Regression analyses revealed similar attitudes and perceptions for the young and the old, for men and women, and for the lower and higher educated -- suggesting that people in this population share the same attitudes and perceptions. Our findings are likely to reflect the actual situation of TB patients in this population. The more so because most respondents know people with TB in their immediate environment.
TB knowledge can be considered fairly good among this community. The perception on "respondent believes it is mainly irresponsible people who do not take their treatment who are to blame for spreading TB" did not imply stigma only. Since some level of the treatment failure is due to irresponsible people this is also an indicator of knowledge.
However, respondents mainly considered TB to be an African disease and were under the misconception that all TB patients will also develop HIV. This perceived link can be explained by the fact that TB is main cause of death among the estimated 5.5 million South Africans living with HIV/AIDS (>10% of the country's population). Indeed, the co-infection rate approaches 73% in TB patients among all age groups . Future publicly released information should emphasize that having active TB disease in an individual who is also infected with HIV leads to a worsening of the HIV illness, but having TB does not lead to becoming infected with HIV. Scores on the other items were fairly good, which contradicts prior findings suggesting that people in developing countries lack TB knowledge [8, 16, 19, 20, 25–27]. The population in the current study appears to be better informed in this regard.
The results are suggestive of a high level of stigmatization: a full 95% of respondents believe people with TB tend to hide their TB status because they are afraid of what others may say. People think that irresponsible individuals who do not take their treatment are mainly to blame for spreading TB. Besides blaming those individuals, they accuse them of hiding their TB status for fear of what others might say. They also think that people who acquire TB through drinking and smoking are getting what they deserve and that TB patients are less respected within the community. While research shows that the increased TB incidence and prevalence during the last decade is mainly due to population increase where TB is most prevalent, increase of HIV and increased poverty  most people within this community believe it is mainly the irresponsible patients who do not take their treatment that are to blame for spreading TB. Also the finding that respondents believe people who drink and smoke "get what they deserve" indicates blame and potential stigmatization.
More than half of the respondents believe that TB patients interrupt treatment because they think they are cured. This finding is interesting and justifies the need for improved communication and mutual understanding between care providers and patients. Implementing of interventions aimed at improving communication and mutual understanding between care providers and patients into this matter by the national tuberculosis program would improve TB treatment outcomes nationally. The second most important perception of respondents as main reason for non-adherence (they are afraid people will talk bad about them when they go to the clinic) is suggestive of stigma within the community. The fact that respondents mention this in their top 2 of most important reasons for default from treatment shows that people within this community believe stigma to be a real problem for adherence to TB treatment. This is in line with prior findings indicating that stigma plays a significant role in adherence [7, 8, 29–33]. If the perceptions of the respondents represent the actual situation for TB patients in the Eastern Cape, stigma causes people to reject the diagnosis, leading to the infection of more people and potential drug resistance.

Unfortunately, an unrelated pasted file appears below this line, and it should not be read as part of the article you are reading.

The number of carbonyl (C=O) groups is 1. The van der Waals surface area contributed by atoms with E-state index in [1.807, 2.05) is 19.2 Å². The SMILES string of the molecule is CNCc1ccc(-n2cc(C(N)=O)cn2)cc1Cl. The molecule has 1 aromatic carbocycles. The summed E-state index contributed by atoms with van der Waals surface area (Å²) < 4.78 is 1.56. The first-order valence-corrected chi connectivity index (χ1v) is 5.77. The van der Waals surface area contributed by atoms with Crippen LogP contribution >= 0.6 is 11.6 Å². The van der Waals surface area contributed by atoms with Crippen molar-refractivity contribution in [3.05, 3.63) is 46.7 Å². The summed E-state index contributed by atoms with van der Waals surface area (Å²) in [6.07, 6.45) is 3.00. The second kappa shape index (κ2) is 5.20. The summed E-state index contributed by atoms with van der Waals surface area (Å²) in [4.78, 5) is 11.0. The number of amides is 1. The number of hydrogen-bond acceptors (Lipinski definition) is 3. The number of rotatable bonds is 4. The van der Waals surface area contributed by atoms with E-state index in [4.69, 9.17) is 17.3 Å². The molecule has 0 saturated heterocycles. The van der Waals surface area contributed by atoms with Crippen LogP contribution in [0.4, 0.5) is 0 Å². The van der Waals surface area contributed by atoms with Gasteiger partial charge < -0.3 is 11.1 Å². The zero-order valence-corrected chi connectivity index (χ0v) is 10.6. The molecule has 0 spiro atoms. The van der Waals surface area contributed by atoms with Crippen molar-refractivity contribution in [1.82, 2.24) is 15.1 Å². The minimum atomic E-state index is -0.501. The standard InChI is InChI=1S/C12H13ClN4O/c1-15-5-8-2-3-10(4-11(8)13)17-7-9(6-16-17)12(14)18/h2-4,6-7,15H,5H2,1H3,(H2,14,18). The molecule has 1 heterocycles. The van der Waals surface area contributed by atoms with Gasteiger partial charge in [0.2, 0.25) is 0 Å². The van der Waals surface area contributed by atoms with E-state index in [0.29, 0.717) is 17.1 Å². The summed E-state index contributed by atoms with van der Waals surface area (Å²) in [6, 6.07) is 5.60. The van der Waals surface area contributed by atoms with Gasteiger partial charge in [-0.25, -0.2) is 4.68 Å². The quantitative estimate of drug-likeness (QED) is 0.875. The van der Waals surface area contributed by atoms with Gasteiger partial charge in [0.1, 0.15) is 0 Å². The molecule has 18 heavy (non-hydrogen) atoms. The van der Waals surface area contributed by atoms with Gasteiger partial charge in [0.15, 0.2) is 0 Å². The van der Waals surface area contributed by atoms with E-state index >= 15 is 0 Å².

Furthermore, it is interesting that most respondents believe TB patients prefer active involvement by travelling to the hospital and clinics themselves, compared to having a family member or DOTS volunteer daily delivering the medicine at home.
The major limitation of our study is that we studied perception of the lay public only, not actual behavior. Since attitudes of the lay public play a central role in the patient's decision-making process it is important to gain insight into what actually influences an individual's decision to seek treatment and adherence to that treatment instead of looking at behavior only. However, after learning how these mechanisms work it is important to investigate whether changes in attitudes and perceptions also lead to actual behavior change. Therefore, it would be interesting to conduct a follow-up study amongst TB suspects, adherent and non-adherent TB patients to document actual behavior.
The reason why the majority of respondents were women and older people were overrepresented in comparison to general population figures could be related to the inherent limitation of the conventional Kish grid . Use of this instrument often leads to a higher proportion of women and older people. Regression analyses of age, gender and education show that there are very few significant differences in knowledge, attitudes and perception among these subgroups. Therefore, the higher proportion of women and older people does not appear to have affected our study findings.